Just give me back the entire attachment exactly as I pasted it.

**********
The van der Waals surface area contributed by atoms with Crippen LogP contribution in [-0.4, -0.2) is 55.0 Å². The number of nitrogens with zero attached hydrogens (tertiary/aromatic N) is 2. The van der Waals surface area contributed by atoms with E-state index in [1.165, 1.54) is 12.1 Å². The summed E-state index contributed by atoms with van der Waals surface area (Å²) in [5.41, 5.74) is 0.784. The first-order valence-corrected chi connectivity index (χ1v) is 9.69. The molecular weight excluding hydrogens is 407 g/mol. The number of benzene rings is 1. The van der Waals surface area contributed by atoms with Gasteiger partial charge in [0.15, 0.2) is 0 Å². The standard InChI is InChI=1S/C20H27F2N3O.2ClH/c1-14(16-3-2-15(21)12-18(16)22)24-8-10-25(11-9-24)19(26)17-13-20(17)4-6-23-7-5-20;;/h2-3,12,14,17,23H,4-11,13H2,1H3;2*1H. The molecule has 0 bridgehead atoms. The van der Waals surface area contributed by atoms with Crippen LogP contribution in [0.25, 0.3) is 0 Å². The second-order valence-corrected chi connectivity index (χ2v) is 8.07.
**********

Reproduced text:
The van der Waals surface area contributed by atoms with Crippen LogP contribution in [-0.4, -0.2) is 55.0 Å². The number of nitrogens with zero attached hydrogens (tertiary/aromatic N) is 2. The van der Waals surface area contributed by atoms with E-state index in [1.165, 1.54) is 12.1 Å². The summed E-state index contributed by atoms with van der Waals surface area (Å²) in [5.41, 5.74) is 0.784. The first-order valence-corrected chi connectivity index (χ1v) is 9.69. The molecular weight excluding hydrogens is 407 g/mol. The number of benzene rings is 1. The van der Waals surface area contributed by atoms with Gasteiger partial charge in [0.15, 0.2) is 0 Å². The standard InChI is InChI=1S/C20H27F2N3O.2ClH/c1-14(16-3-2-15(21)12-18(16)22)24-8-10-25(11-9-24)19(26)17-13-20(17)4-6-23-7-5-20;;/h2-3,12,14,17,23H,4-11,13H2,1H3;2*1H. The molecule has 0 bridgehead atoms. The van der Waals surface area contributed by atoms with Crippen LogP contribution in [0.25, 0.3) is 0 Å². The second-order valence-corrected chi connectivity index (χ2v) is 8.07.